"Washington doesn't want to publicize it yet, because there are still runoff gubernatorial elections in which Cardoso needs support," says TIME business reporter Bernard Baumohl. "The news that austerity measures are coming along with the bailout might cost him politically with constituents." But Cardoso is pressed for time. His best chance to get those painful budget cuts through Brazil's Congress is to move fast, while he's dealing with an outgoing group that's less likely to worry about short-term political fallout. That's a presidential problem Bill Clinton would love to have right now -- his Congress looks ready to hit the campaign trail without coughing up the $18 billion in U.S. commitments to the IMF that the low-on-funds fund desperately needs. It certainly won't help Cardoso's approval ratings if the bailout check bounces.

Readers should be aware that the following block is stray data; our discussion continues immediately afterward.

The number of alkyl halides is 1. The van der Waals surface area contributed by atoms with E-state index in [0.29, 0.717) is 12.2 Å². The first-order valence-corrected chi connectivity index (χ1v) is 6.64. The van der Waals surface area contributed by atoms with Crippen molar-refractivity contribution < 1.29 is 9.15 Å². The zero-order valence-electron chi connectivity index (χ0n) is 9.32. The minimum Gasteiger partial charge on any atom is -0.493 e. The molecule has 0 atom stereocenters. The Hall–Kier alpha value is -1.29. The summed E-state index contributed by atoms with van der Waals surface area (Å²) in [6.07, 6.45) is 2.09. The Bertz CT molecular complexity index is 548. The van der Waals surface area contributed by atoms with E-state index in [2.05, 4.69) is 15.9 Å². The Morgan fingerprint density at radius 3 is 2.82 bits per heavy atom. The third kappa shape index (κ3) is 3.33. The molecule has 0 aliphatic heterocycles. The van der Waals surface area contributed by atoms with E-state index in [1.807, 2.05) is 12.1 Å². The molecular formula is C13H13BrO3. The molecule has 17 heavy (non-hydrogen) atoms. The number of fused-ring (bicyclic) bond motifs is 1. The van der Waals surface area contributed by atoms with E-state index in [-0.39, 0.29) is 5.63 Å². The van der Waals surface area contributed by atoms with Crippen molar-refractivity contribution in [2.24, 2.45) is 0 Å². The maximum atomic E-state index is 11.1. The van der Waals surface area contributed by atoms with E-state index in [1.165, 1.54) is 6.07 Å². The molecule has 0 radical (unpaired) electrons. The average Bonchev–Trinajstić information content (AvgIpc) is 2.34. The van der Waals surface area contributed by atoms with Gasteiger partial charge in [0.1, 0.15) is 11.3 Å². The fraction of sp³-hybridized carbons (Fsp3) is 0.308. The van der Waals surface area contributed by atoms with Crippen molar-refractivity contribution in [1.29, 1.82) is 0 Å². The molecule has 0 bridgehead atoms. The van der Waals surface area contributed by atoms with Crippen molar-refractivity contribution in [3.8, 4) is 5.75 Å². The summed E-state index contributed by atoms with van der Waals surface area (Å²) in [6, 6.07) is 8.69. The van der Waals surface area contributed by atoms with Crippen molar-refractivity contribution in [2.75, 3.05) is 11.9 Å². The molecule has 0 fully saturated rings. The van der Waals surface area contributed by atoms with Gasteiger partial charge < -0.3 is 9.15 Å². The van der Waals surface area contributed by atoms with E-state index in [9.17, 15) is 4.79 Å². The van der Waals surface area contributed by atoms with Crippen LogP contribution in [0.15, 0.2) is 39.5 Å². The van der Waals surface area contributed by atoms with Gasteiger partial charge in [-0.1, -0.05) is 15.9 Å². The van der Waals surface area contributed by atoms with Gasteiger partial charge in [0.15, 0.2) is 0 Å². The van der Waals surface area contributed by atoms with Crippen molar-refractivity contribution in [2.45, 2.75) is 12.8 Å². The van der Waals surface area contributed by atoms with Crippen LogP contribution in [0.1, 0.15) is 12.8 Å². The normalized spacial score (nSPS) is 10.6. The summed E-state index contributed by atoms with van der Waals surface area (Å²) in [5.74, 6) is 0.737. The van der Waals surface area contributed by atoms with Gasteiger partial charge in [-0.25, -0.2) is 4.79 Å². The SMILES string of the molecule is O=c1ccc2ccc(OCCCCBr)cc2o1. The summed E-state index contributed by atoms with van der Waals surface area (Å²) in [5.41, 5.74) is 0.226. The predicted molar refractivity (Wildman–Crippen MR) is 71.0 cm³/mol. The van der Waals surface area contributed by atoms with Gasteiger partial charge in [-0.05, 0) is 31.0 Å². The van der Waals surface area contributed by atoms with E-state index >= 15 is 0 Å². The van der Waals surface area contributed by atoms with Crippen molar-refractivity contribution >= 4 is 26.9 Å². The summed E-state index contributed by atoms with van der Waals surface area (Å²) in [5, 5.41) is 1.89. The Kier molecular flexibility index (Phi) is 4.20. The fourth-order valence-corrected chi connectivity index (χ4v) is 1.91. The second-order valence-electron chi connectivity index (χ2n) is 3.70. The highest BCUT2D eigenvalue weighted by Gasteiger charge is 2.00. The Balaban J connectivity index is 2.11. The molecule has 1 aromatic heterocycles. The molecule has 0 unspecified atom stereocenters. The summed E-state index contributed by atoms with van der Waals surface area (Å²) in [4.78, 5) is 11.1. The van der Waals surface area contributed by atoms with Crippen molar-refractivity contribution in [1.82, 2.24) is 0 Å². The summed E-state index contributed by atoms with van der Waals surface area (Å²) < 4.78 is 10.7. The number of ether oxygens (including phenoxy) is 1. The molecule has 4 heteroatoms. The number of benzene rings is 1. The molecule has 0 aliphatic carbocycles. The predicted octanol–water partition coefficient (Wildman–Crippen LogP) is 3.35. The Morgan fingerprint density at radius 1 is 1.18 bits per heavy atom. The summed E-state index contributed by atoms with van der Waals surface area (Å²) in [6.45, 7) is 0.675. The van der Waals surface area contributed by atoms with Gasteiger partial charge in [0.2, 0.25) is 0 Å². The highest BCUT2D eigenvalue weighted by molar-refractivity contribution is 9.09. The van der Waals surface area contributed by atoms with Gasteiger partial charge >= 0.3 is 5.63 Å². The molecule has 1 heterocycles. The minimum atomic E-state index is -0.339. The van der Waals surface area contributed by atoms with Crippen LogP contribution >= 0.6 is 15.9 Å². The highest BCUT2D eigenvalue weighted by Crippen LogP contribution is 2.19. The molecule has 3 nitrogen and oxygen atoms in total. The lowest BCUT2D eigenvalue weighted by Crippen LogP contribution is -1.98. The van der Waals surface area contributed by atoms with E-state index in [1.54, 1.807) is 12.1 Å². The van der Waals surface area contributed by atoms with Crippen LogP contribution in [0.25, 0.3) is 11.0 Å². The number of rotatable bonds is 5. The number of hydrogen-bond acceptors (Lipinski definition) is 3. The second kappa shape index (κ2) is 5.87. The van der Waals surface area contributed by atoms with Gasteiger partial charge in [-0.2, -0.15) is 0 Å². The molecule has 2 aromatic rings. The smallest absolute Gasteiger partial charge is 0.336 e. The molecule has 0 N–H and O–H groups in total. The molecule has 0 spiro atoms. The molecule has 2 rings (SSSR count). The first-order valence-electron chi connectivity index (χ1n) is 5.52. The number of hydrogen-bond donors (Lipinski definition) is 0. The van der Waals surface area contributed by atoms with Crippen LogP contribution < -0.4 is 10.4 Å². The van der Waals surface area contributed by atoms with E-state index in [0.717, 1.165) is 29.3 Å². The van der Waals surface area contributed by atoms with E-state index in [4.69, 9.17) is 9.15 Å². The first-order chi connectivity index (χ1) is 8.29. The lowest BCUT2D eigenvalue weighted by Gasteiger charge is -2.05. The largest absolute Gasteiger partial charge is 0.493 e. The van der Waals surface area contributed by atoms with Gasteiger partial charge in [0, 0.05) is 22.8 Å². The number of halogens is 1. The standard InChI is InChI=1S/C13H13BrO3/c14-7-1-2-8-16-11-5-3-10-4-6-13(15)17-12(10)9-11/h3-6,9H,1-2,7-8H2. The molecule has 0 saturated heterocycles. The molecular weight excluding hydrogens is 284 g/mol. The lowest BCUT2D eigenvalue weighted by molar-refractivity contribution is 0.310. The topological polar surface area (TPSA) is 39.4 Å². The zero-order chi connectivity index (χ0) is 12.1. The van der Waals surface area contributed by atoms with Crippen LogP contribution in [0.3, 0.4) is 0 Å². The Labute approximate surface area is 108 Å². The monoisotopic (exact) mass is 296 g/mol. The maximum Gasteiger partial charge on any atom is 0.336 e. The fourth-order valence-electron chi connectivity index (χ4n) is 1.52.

SAO PAULO, Brazil: The presidential election is over, and the first-ballot reelection of the IMF's preferred candidate, Fernando Henrique Cardoso, looks sewn up. So where's his reward -- the $30 billion bailout? For one thing, the IMF and the U.S., along with the rest of the G-7 nations, are still working on it. For another, it's supposed to be a secret.